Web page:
Learning to Talk Together

Almost 25 years ago my church, like many other evangelical congregations of that time, had a Sunday evening worship service that was rapidly dying off. While we knew that our evening service would inevitably stop, our church didn’t want to give up being together on Sunday evenings. Someone had the idea that we should circle up some chairs in one of our multipurpose rooms and just have conversation.

One of the earliest questions that we explored together, which had bubbled up from a sermon, Sunday School class, or other part of our shared life, was “What is the gospel?” In retrospect, this question might not have been a great starter topic, because it cut to the heart of our identity as evangelicals and was a subject about which almost everyone had ironclad convictions.

As we wrestled with questions like this one, spending many weeks exploring each topic from a variety of angles, we rapidly found that we didn’t know how to talk well together. Our early conversations were highly volatile; people sometimes yelled at each other or, more frequently, battered one another with sarcasm. The conflicts that were unearthed led some people to leave the church, and others to avoid our Sunday evening conversations.

Few if any minds were drastically altered, but the sweeping change came in our capacity to know and trust one another—even when we didn’t agree.

But week after week, month after month, year after year, we persisted in conversation, and like anything that’s practiced regularly, we started to get better at talking. The yelling and sarcasm eventually faded. We were indeed learning to listen more carefully and to receive one another with all our hopes and fears, our questions and our unshakeable convictions, our dreams and our failures of imagination. We were being changed, but not necessarily in the ways you might guess. Few if any minds were drastically altered, but the sweeping change came in our capacity to know and trust one another—even when we didn’t agree.

Our conversations, I should emphasize, are not idle banter. They have enabled us to act in deeper and more graceful ways in our neighborhood. The trust that we cultivated in our weekly practice of conversation prompted us to do many things for which churches often don’t have imagination. When church members—like my own family—want to live in the neighborhood and share life daily with the church here, we help them buy a home or arrange rental housing. We have started a handful of businesses, and these have flourished because of our increasing capacity for conversation (which, among many other things, helps us to navigate tense situations).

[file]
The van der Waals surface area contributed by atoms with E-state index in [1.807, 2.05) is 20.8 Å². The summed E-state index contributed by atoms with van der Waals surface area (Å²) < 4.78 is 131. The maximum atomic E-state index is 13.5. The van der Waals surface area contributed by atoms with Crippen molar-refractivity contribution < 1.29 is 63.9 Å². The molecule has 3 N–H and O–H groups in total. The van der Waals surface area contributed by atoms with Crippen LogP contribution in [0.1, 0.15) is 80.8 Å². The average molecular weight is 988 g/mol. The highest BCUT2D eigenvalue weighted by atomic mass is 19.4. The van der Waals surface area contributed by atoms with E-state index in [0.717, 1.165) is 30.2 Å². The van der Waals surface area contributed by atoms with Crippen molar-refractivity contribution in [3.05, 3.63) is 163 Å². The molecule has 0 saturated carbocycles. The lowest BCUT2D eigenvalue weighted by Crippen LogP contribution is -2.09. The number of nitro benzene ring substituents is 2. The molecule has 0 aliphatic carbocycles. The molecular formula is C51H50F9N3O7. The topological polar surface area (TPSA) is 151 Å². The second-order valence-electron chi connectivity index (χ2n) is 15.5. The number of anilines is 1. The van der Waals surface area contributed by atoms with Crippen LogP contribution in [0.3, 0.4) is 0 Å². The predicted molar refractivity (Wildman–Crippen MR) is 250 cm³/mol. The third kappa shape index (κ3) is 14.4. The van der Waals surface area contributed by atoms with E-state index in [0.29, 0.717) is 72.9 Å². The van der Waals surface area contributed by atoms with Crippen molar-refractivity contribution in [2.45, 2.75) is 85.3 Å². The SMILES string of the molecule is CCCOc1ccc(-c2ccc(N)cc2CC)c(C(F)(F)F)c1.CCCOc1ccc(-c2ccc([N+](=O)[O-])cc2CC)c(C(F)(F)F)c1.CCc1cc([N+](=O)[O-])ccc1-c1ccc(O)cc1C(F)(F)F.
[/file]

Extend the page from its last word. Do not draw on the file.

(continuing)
Conversation and action have been intertwined for us, but our conversations have not just been about doing things. In fact, we’ve intentionally said that our Sunday evenings are not a business meeting—we are not going to make decisions there about resources or other parts of our life together. Largely, we talk about Scripture, directly or indirectly. Sometimes, we focus on a specific passage, perhaps the one that was preached on that day, and try to understand its meaning. Other times, Scripture is regularly referenced as we explore a broader issue or question.

 

Navigating Divisive Issues

Talking together—really, truly talking—can help churches navigate difficult issues that threaten to divide us, but jumping into a divisive issue without any prior practice is not wise. Grandview Calvary Baptist Church, a Canadian Baptist church in Vancouver, British Columbia, has found conversation helpful in navigating questions about sexuality. An urban congregation whose members have a diverse range of convictions about same-sex attraction and relationships, Grandview once sent a few of their more mature members on a retreat together—a time of praying, listening, and talking about their differences. The Holy Spirit moved powerfully among the retreatants, drawing them closer together. The pervasive fear and anxiety that the group brought into the retreat had dissipated. “We may disagree,” said one participant, “but I can go into our church meetings and know that you all have my back.” This group’s experience continues to help the church talk and make decisions about issues of sexuality.